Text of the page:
Obsolescence, market shortages and price hikes are the key motivational factors for counterfeiters to target a part and make a quick buck, according to data compiled by electronic components database firm SiliconExpert Technologies.
Currently, the government-industry data exchange program and other electronic community forums only really get reports of counterfeited components once the damage has already been done, with flagging typically occurring too little, too late.
The reason for this is mostly liability. Manufacturers worry that reporting the discovery of counterfeit parts will dissuade customers from buying future products, and in some cases, may result in law suits. Therefore, many prefer to deal with the issues internally, with as little publicity as possible, though this does the industry no real service.
In a highly competitive environment, the threat of counterfeiting is also wreaking havoc on the bonds of trust between suppliers, manufacturers and customers.
“We’ve had suppliers tell us ‘this is our part’ and it turns out that it’s not. Even they sometimes can’t tell the difference,” said one engineer at the SiliconExpert summit, pointing out that even usually reliable suppliers could get caught out by clever fakes.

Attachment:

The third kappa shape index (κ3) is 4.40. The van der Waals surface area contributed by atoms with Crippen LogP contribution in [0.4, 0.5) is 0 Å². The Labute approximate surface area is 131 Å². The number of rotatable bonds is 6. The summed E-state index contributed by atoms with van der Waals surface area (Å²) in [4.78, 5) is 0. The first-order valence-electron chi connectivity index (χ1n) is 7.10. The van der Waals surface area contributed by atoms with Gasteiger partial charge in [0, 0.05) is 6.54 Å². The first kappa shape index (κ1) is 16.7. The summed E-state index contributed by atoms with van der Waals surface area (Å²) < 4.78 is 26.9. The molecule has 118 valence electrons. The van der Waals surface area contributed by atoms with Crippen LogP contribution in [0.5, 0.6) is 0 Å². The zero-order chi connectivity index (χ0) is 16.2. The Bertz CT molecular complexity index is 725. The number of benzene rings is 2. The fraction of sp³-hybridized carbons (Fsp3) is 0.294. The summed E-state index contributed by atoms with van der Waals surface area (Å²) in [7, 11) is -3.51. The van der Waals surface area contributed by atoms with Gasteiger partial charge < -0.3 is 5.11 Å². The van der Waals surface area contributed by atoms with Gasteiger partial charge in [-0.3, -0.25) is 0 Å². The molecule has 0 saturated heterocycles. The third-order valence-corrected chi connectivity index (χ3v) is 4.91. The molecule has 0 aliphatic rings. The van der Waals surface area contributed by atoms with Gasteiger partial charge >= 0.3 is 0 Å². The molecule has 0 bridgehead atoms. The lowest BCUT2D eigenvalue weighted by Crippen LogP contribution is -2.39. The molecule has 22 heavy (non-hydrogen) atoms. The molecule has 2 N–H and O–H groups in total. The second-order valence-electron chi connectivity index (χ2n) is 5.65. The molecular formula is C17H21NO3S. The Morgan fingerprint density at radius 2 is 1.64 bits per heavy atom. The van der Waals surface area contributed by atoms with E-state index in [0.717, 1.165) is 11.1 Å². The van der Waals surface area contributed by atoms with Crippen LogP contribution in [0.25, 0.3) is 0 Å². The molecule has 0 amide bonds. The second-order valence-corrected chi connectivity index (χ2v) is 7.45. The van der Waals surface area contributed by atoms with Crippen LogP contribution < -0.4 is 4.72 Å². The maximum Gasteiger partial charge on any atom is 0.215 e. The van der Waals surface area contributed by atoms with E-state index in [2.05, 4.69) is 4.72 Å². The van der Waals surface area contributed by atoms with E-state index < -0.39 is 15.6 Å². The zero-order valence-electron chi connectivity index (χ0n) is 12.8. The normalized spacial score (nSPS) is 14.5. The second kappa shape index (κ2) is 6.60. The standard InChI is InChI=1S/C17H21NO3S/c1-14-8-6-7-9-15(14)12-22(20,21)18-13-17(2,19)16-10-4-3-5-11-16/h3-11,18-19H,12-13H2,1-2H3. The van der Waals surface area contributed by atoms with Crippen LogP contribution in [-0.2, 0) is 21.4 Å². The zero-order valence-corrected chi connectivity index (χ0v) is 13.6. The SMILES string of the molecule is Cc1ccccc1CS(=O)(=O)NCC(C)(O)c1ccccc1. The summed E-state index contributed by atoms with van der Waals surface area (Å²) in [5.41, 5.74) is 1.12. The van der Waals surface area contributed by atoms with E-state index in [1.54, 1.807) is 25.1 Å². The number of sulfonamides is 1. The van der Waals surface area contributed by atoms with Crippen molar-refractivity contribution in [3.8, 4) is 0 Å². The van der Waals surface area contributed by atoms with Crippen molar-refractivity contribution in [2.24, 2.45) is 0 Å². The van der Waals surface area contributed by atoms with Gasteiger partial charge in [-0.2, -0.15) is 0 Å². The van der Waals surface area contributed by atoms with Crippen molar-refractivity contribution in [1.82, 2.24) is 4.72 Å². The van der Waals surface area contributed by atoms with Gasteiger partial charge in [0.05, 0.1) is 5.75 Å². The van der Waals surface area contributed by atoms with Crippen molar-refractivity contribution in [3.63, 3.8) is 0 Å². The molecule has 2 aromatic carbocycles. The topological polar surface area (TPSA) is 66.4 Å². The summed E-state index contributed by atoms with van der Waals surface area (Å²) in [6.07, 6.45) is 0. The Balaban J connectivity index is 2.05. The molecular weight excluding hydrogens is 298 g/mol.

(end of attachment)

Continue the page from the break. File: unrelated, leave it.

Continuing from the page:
“Even if we test we can’t always tell. In fact, sometimes it’s only after it fails on the customer’s end that we have to go back and really dig,” said another, explaining how hard it was to prevent bogus parts making it onto boards.
“We’ve also had cases where customers scream counterfeit and we pull all the boards, only to find the parts were fine, but the customers had simply put too much stress on it,” she continued.
“The industry is in disarray over this because companies can also use counterfeit flagging to snitch on one another, making it very difficult to focus in on the really serious incidences,” another engineer confided in EE Times.
Despite the seeming hopelessness of the current counterfeit situation, SiliconExpert is hoping its algorithm will be able to provide at least some guidance allowing manufacturers to focus their testing efforts on parts most likely to be counterfeited.
“At the end of the day, every manufacturer has to ask themselves which end products are most likely to be affected by counterfeit parts, know where to focus their counterfeit mitigation efforts and how many resources they can dedicate to combating counterfeits through the use of quantifiable data points,” said Chaudhary.
It may not be a silver bullet, but while test-houses grapple to keep up with the increased pressure, knowing the risks in a BOM going in can save a lot of time, resources and money in the long run.